6. Black Swan (2010, Darren Aronofsky)
The concept of duality, fractured identities, and evil doppelgängers are all seeped well into Peele’s oeuvre, most notably his sophomore movie, ‘Us’. The director explained that he’s been terrified of the idea of doppelgängers ever since he was a kid. “I always had this vision of seeing myself across the subway platform. If that’s not creepy enough, what if he sort of smiled at you.”
It’s no wonder that Aronofsky’s psychological thriller struck a chord with Peele, given that the above scenario plays out quite literally in ‘Black Swan’. The film plunges deep into the deteriorating mind of a young ballerina (Natalie Portman), who may or may not be suffering from dissociative identity disorder and is constantly saddled with visions of an evil version of herself in the lead-up to the premiere of her new play. During the ‘Get Out’ commentary, the director noted that mirrors and glass are big motifs throughout the film, citing the 2010 Best Picture-nominee as a key touchstone in devising the visual flair of his debut.
Yes, the initial hype surrounding ‘Black Swan’ may have been overshadowed by how derivative it is, but facts are facts: it’s a masterful film through and through.
7. Cape Fear (1991, Martin Scorsese)
History has taught us that when you’re a film director, few blessings are greater than finding your perfect muse — one that understands your vision, shares a mutual understanding with you, and who you bring out the absolute best of each other. That has always been the case with Martin Scorsese and Robert De Niro, two Lower East Side kids who grew up a few blocks apart and spawned a sea of timeless classics under their name.
Peele hopes to have struck gold in a similar way with frequent collaborator Daniel Kaluuya, who has shepherded two of his three directorial features to date. During an interview with Empire magazine, the director opened up about his unique partnership with the actor, referencing Scorsese and De Niro as an example of sustained success and artistic chemistry. “By the time I was in the middle of shooting ‘Get Out’, I was like, ‘You’re my De Niro, man. You’re my De Niro.”
Though it hardly marks the apex of Scorsese and De Niro’s joint efforts, ‘Cape Fear’ is still an incredibly entertaining popcorn movie with enough thrills and scares to satisfy any Jordan Peele devotee.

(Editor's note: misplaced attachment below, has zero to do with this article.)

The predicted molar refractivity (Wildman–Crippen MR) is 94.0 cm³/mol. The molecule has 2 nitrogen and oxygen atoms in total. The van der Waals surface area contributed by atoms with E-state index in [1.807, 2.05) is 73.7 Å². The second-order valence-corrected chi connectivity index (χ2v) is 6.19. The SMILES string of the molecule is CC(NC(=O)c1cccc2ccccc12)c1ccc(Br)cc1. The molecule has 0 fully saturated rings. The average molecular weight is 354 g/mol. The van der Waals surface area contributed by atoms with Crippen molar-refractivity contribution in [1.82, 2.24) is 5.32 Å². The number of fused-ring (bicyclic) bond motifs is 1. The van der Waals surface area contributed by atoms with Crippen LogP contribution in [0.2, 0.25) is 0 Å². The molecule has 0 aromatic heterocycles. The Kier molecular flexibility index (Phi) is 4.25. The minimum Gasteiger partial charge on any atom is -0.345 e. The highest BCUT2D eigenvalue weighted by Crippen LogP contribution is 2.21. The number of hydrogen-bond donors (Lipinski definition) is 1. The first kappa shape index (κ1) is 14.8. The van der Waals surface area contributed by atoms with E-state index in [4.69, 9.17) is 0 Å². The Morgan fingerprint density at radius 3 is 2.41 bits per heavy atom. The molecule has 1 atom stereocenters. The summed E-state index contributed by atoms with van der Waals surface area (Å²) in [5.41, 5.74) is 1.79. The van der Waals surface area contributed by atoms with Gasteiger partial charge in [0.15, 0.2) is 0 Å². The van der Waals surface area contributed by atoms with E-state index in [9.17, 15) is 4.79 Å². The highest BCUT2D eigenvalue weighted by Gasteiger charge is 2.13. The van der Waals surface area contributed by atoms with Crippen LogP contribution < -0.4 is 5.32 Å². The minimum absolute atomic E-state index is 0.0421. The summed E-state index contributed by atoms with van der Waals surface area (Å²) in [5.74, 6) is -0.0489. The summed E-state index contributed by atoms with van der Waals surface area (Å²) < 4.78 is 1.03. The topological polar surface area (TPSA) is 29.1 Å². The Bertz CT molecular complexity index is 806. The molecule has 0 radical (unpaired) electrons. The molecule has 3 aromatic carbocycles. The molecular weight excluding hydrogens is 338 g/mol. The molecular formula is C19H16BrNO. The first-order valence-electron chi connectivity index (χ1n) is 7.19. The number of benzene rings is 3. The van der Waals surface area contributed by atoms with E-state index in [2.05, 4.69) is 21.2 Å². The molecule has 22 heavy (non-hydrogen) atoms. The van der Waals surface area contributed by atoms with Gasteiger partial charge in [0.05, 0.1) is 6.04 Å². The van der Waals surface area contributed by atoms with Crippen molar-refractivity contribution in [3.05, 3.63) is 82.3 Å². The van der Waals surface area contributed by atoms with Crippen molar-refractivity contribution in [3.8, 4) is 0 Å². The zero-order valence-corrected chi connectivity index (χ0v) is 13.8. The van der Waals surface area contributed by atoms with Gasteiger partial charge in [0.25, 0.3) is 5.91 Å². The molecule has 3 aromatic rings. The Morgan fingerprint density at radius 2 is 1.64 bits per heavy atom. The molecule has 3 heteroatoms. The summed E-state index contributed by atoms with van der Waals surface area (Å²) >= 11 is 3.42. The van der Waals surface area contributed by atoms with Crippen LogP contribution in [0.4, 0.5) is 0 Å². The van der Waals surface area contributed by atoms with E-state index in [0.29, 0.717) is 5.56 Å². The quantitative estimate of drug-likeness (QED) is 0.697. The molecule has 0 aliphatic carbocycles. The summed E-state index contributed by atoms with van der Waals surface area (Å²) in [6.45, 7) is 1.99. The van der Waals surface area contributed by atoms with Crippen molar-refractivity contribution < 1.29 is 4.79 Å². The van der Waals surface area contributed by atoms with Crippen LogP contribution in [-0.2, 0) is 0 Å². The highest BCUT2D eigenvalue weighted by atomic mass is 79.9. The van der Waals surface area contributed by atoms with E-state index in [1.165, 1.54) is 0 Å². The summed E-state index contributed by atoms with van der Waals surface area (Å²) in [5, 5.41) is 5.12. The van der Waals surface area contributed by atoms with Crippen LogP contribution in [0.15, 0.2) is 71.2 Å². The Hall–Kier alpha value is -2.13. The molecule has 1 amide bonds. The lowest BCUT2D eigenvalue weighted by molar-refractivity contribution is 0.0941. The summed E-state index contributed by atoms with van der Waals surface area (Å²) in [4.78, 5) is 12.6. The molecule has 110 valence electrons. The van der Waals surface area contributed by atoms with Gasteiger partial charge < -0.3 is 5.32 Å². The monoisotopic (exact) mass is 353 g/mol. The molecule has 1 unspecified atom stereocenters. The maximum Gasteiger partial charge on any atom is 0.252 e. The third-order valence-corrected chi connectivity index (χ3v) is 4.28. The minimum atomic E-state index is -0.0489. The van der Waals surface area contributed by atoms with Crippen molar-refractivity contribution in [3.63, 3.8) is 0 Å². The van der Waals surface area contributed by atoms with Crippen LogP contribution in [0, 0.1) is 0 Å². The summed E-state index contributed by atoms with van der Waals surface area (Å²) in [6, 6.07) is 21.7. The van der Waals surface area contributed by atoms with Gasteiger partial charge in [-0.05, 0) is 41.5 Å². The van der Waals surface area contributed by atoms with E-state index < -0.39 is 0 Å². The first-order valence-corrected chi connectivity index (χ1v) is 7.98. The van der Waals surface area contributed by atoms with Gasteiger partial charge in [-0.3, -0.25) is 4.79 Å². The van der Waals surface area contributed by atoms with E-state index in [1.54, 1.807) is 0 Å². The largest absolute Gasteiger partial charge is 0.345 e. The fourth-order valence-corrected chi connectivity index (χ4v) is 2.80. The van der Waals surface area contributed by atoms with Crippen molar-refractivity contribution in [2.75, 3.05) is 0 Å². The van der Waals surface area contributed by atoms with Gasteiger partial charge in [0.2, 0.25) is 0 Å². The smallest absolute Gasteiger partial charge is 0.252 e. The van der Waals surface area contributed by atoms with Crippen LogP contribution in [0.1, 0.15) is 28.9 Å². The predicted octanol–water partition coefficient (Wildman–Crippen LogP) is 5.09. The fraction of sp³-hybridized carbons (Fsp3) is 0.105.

8. Funny Games (1997, Michael Haneke)
How guilty are we of the media we passively consume through our screens for our amusement? Are we, as viewers, accomplices to all the schlocky, morbid violence we pleasurably spectate from the comforts of our seats? Courtesy of certified agent provocateur Michael Haneke comes this incendiary, no-holds-barred social thriller, which among many other things, dwells on these scorching moral quandaries.
As an indictment on the potential evils of mass media consumption, ‘Funny Games’ cuts deeper with each passing year. As a disturbing home invasion movie, it’s hard not to draw lines with Jordan Peele’s own ‘Us’ — more so given the fact that the director had the cast watch it before shooting the film. Beyond their similar story beats and graphic violence, dig a little deeper, and you’ll find a few witty callbacks from Peele to Haneke’s gnarly classic. Take for example the way the evil doppelgängers force the Wilson family to sit on the couch while they watch menacingly; or Zora’s unusual weapon of choice — a golf club of all things — both mirroring the villains unceremonious M.O. in the 1997 movie.
Earning a place on Peele’s 2017 curated film series, ‘Funny Games’ will provide plenty of food for thought providing you have the stomach for it.
9. Cronos (1993, Guillermo del Toro)
There’s nothing quite as wholesome as watching one silver screen legend tipping his hat to another. Despite being slightly edged out by Guillermo del Toro for Best Director in the 2018 Academy Awards ceremony, Jordan Peele had nothing but praise for his Oscar adversary in a beautiful essay he wrote to celebrate the Mexican being named one of TIME’s 100 most influential people in the world.
“Guillermo del Toro’s potion intoxicates. His brand of alchemy includes a pinch of macabre, a dash of melancholy and a few handfuls of stunning horror, but then he adds that perfect dollop of whimsy that keeps his audience gripped to the screen,” the ‘Get Out’ director wrote. “To watch one of his masterpieces is an experience in escapism and wonder. We look up to him because he doesn’t compromise in his mission to burrow down into the craggy pit of love and fear and invite us down there with him.”
Del Toro accepted this lofty praise, claiming Peele’s words “move and humble me in equal measure”. It’s safe to say the bromance goes both ways, with del Toro tweeting out “Long live Jordan Peele !!” shortly after ‘Us’ premiered in 2019.
10. Rear Window (1954, Alfred Hitchcock)
One of the core underpinnings in ‘Nope’, Peele’s third and latest directorial feature, is how we’re collectively drawn to spectacle, no matter how macabre, and the many ways the entertainment business has repeatedly tried and will continue to exploit our inherent voyeurism. By the same token, ’Rear Window’ is a film that casts an unwavering eye on the audiences’ morbid curiosity, inviting us to watch a potential murder unfold all while we’re stuck from one single vantage point the entire way.
Peele, who included the film in his curated film series for the Brooklyn Academy of Music, argues that the 1954 thriller captures the magnetism of voyeurism, packaging it in a way we’re deciphering a crime on the just side of the lead character (Jimmy Stewart). “Hitchcock knew his audience very well, he knew they were coming to his movies as voyeurs”, suggested the director during an interview for Rotten Tomatoes. “There’s a sick, twisted guilty little pleasure as human beings have by watching something we’re not supposed to be watching. ‘Rear Window’ really just tapped into the voyeur in all of us”.